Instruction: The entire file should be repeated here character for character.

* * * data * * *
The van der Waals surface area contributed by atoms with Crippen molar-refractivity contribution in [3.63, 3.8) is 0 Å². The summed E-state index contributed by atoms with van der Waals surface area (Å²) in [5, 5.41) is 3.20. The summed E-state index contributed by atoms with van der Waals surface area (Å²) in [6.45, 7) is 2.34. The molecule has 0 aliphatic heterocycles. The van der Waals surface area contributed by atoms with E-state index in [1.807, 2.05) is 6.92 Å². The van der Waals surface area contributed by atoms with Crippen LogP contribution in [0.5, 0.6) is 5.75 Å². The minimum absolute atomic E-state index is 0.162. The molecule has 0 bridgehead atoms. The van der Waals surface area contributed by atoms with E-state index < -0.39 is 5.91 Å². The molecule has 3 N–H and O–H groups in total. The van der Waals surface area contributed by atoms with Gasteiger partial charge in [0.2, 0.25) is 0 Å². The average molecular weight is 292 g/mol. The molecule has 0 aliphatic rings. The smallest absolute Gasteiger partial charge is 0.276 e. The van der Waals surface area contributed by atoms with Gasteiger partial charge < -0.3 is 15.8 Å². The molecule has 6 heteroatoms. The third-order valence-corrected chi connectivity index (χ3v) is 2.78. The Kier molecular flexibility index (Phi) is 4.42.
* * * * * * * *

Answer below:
The van der Waals surface area contributed by atoms with Crippen molar-refractivity contribution in [3.63, 3.8) is 0 Å². The summed E-state index contributed by atoms with van der Waals surface area (Å²) in [5, 5.41) is 3.20. The summed E-state index contributed by atoms with van der Waals surface area (Å²) in [6.45, 7) is 2.34. The molecule has 0 aliphatic heterocycles. The van der Waals surface area contributed by atoms with E-state index in [1.807, 2.05) is 6.92 Å². The van der Waals surface area contributed by atoms with Crippen LogP contribution in [0.5, 0.6) is 5.75 Å². The minimum absolute atomic E-state index is 0.162. The molecule has 0 bridgehead atoms. The van der Waals surface area contributed by atoms with E-state index < -0.39 is 5.91 Å². The molecule has 3 N–H and O–H groups in total. The van der Waals surface area contributed by atoms with Gasteiger partial charge in [0.2, 0.25) is 0 Å². The average molecular weight is 292 g/mol. The molecule has 0 aliphatic rings. The smallest absolute Gasteiger partial charge is 0.276 e. The van der Waals surface area contributed by atoms with Gasteiger partial charge < -0.3 is 15.8 Å². The molecule has 6 heteroatoms. The third-order valence-corrected chi connectivity index (χ3v) is 2.78. The Kier molecular flexibility index (Phi) is 4.42.